Chu et al. demonstrate that a special address code is required for efficient protein import into root plastids. Plant Cell https://doi.org/10.1105/tpc.19.00702
By Hsou-min Li, Institute of Molecular Biology, Academia Sinica, Nankang, Taipei 11529, Taiwan
Background: Chloroplasts are the most famous member of the essential family of organelles called plastids. Plastids develop into distinct functional types in different tissues. For example, they develop into green chloroplasts in leaves for photosynthesis and into colorless leucoplasts in roots for nutrient synthesis and storage. Chloroplasts and leucoplasts need distinct sets of proteins in order to perform these different functions. Because almost all plastid proteins are imported from the cytosol, they are synthesized with an N-terminal targeting signal, the transit peptide. This functions as the address label to direct the delivery of plastid proteins from the cytosol into plastids.
Question: In addition to tissue-specific gene expression, is the plastid protein import process also regulated in a tissue-specific manner, and does it contribute to the distinct protein compositions of leaf chloroplasts vs. root leucoplasts?
Findings: We found that a motif composed of two consecutive positively charged amino acids in the transit peptide is necessary for efficient import into root leucoplasts but not for import into leaf chloroplasts. Therefore, this twin-positive motif serves as a specific address code for delivery into leucoplasts. Analyses of recently duplicated plastid proteins show an association between higher RNA expression in roots and possession of extra twin-positive motifs in transit peptides. This suggests that, after gene duplication, the gene exhibiting higher root RNA expression tends to gain or retain twin-positive motifs in order to support efficient import into root leucoplasts. Therefore, there is a coordination from RNA expression levels to transit-peptide motifs to protein abundance, supporting the idea that plastid-specific protein import from the cytosol is part of the circuitry determining tissue-specific plastid proteomes.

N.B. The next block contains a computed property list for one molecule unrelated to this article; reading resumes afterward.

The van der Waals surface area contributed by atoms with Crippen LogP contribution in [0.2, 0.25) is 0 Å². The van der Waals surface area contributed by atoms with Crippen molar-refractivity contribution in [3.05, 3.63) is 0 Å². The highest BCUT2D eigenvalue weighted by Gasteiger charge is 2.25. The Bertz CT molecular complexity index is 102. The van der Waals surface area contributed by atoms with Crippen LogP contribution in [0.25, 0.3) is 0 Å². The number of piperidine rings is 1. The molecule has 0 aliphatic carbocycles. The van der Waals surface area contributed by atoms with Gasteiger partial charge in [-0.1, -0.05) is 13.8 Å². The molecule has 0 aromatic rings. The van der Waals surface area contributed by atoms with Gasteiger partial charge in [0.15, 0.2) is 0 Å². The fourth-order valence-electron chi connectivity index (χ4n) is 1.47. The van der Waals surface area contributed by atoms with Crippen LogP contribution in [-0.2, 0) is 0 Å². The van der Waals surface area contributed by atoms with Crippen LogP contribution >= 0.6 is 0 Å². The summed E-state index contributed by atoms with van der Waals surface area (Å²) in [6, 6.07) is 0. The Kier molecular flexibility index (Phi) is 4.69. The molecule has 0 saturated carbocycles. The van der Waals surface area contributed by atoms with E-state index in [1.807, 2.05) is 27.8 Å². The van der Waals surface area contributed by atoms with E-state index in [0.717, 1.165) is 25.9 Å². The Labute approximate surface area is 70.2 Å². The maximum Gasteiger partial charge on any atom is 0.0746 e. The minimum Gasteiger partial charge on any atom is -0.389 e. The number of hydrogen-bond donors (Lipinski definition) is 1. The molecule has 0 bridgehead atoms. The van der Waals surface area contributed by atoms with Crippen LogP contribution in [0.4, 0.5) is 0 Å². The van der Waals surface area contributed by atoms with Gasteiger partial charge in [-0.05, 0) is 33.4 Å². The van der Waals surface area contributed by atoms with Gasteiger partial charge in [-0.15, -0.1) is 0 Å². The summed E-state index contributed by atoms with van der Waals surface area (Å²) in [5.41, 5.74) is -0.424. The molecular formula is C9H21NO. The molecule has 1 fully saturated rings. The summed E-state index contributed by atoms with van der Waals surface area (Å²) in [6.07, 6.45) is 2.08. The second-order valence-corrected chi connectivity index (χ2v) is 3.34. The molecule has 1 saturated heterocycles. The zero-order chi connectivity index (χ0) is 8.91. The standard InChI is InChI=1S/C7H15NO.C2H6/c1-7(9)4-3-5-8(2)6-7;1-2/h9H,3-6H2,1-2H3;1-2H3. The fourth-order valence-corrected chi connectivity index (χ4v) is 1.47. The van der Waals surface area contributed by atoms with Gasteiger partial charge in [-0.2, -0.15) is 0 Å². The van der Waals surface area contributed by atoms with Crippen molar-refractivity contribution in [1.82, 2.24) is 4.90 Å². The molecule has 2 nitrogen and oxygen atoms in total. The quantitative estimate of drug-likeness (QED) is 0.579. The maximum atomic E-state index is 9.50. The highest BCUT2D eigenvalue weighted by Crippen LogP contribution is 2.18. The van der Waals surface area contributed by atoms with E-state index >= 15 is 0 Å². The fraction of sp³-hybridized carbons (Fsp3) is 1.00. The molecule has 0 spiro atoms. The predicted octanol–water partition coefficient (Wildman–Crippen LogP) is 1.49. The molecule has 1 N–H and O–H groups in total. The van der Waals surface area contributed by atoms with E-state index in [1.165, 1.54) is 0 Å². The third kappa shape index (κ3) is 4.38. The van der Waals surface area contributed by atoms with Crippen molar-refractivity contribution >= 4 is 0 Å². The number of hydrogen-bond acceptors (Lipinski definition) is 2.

Next steps: We are working on identifying the receptor on leucoplasts that recognizes the twin-positive motif through biochemical crosslinking to find leucoplast envelope proteins in the vicinity of the twin-positive motif during import and through genetic screening for mutants that lose the ability of recognizing the motif.
Chiung-Chih Chu, Krishna Swamy, and Hsou-min Li (2020). Tissue-specific regulation of plastid protein import via transit-peptide motifs. Plant Cell. https://doi.org/10.1105/tpc.19.00702